Kilmainham Gaol is one of the stops on the Dublin open top bus tour we took on our recent trip to the city and had been recommended to us by our hotel receptionist as well worth a visit. The Gaol is the largest unoccupied prison in Europe and is only open to visitors as part of a guided tour and you are given a timed ticket on entry - we had to wait 30 minutes for our tour which we spent in the museum section which was a bit confusingly laid out but we had enough time to see most of the exhibits before our tour. There were about 35 people on our tour which did make progress between stops a bit arduous as we had to wait for stragglers and for everyone to regroup before the tour guide could give us the next talk. Apart from that frustration though the tour was excellent and the guide was a really enthusiastic lady who made the tour both interesting and amusing. As well as incarcerating men, women and children for petty crimes the prison housed many murderers and also many of the men who organised the uprisings against British rule over the centuries. The cells in the older part of the prison were dark and damp but the Victorian part will be familiar to anyone who has seen any dramas set in prisons as was built to maximise natural light and feeling of space which they believed would give inmates an incentive to be free. Being unfamiliar with Irish political history the tour was an excellent introduction and was a highlight of our visit. The tour takes about an hour and costs 6 euros for an adult. The Gaol also has a shop and tearooms but we didn't visit these so cannot comment.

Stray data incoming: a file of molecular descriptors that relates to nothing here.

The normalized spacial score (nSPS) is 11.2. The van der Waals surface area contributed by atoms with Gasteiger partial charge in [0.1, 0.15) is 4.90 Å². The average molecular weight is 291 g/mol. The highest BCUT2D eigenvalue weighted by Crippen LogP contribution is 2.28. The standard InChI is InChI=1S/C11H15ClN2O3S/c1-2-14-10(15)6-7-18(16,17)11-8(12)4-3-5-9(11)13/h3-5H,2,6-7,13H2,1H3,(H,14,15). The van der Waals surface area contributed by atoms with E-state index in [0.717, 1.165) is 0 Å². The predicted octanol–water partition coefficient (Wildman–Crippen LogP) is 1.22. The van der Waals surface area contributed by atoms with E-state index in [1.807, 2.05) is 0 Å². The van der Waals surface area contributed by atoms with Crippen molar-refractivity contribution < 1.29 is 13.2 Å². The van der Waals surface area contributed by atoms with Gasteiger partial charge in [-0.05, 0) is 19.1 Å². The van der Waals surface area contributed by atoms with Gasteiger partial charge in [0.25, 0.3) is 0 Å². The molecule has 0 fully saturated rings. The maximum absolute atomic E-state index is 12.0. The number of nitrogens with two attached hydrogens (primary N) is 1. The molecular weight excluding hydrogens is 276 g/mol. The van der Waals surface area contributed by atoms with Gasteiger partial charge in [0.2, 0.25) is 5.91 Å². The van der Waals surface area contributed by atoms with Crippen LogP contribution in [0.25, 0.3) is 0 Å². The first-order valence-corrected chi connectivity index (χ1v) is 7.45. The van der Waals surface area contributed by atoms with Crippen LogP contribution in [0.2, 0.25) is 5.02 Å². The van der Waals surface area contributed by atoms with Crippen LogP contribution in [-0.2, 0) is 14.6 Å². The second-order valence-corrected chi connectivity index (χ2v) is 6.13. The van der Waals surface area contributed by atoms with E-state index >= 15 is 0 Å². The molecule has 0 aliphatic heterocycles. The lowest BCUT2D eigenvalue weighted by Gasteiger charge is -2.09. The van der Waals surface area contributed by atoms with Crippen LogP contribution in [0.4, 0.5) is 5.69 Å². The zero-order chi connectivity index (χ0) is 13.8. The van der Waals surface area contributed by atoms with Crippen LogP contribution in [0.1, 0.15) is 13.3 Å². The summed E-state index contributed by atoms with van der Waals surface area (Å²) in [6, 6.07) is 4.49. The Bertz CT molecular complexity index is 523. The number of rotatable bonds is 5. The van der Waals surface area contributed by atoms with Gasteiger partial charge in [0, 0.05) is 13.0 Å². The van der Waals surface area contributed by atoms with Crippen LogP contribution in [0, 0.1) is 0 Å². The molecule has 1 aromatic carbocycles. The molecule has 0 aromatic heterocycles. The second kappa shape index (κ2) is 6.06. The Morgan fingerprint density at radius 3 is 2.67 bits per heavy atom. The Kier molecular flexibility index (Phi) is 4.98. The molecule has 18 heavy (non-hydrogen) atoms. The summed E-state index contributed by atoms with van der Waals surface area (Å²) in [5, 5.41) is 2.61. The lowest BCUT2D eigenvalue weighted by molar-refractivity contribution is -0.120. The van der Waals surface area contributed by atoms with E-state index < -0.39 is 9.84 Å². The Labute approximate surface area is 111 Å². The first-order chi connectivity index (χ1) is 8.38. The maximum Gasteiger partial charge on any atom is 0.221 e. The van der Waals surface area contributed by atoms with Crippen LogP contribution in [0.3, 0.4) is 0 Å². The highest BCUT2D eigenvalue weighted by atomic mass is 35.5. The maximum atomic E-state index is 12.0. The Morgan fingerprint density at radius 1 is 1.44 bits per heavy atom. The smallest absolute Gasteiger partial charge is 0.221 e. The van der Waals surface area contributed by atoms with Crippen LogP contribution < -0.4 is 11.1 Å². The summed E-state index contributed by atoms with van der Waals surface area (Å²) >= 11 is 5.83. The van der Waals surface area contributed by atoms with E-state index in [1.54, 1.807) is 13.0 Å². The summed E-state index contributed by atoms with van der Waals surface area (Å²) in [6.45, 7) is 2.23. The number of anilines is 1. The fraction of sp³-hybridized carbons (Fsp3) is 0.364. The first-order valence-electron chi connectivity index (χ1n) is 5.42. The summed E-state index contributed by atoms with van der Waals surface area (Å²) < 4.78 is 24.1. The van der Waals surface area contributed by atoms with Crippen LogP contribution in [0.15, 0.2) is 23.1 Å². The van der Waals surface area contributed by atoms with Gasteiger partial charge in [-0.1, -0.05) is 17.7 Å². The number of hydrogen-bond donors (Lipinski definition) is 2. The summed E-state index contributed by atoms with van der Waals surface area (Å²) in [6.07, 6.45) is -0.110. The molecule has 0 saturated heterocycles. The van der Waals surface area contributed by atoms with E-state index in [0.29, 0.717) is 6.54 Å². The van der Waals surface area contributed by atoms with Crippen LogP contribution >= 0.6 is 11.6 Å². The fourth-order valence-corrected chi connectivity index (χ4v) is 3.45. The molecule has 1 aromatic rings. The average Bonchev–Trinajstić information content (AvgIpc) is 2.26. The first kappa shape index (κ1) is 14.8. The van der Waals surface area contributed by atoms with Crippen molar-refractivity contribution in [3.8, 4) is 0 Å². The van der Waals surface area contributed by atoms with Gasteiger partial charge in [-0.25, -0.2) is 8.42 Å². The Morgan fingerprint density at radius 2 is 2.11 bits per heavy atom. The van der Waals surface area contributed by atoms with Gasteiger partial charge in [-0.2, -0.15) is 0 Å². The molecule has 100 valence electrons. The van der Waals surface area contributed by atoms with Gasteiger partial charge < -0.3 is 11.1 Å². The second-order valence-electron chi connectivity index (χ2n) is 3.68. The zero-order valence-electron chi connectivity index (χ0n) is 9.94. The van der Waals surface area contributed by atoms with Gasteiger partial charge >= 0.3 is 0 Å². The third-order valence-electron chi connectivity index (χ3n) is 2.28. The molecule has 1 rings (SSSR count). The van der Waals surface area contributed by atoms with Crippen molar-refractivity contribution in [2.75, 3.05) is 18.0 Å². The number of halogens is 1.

Kilmainham Gaol is one of the most remarkable "tourist attractions" in Ireland - and possibly even in the world. Most of us will never get the opportunity to see inside a prison and experience the conditions of a Victorian facility like this one, and the stories and fascinating characters which inhabited these walls are something which should not be missed. Kilmainham Gaol is one of the largest uninhabited jails in Europe. It was opened in 1796 as one of the 'new jails' which opened following social research into prison reform. Previously to this date criminals were held in large rooms all together and each facility just became a school for crime. Kilmainham is built in the same principals and design as London prisons of the time such as Pentonville, with a central atrium and corridors with individual cells along them. (As my flatmate commented - just like Bad Girls!). Kilmainham has been a set for many films and television shows in recent years, including the Tudors series. There are two parts to the prison - the first area you visit is the oldest part of the prison where men, women and children often slept in the corridors due to overcrowding. Here are cells which held some of the most famous men and women of Irish History - those involved in the 1916 rebellion. The museum itself costs 6 euros and consists of a small musuem which explains the social history of the prison reform movement, the politics of the Irish/English "war" and a fascinating exhibition of the last letters and belongings of some of the most famous men and women who were executed here. The tour is the only way to view the prison, and our tour guide was wonderful. She reallu brought to life the stories of the people who were incarcerated here - often for small crimes like theft of food during the Famine. We attended the museum after the tour and I think this is the best way to do it as the stories of the men and women imprisoned really made the information relevant. The museum is owned by the Office of Public Works but before this has obviously been previously in some disrepair as there is much graffiti, and the parts open to the public are minimal compared to it's size. There are also aspects which in my opinion have been unecessarily restored such as the cells have been painted, and the painting of the madonna and chold done by Grace Gifford while she had been a prisoner had flaked off the wall and been replaced with an image. There is no 'museum' ness about the jail, with information or exhibits, and even in the museum section it is hard to read some of the old letters as they are not 'translated' into text - you have to read the faded handwriting behind glass. Kilmainham Gaol is something I would encourage everyone to visit, it is a truly fascinating experience, it's just a shame that one of Irelands National Monuments has fallen into such disrepair and had not been more sensitively treated.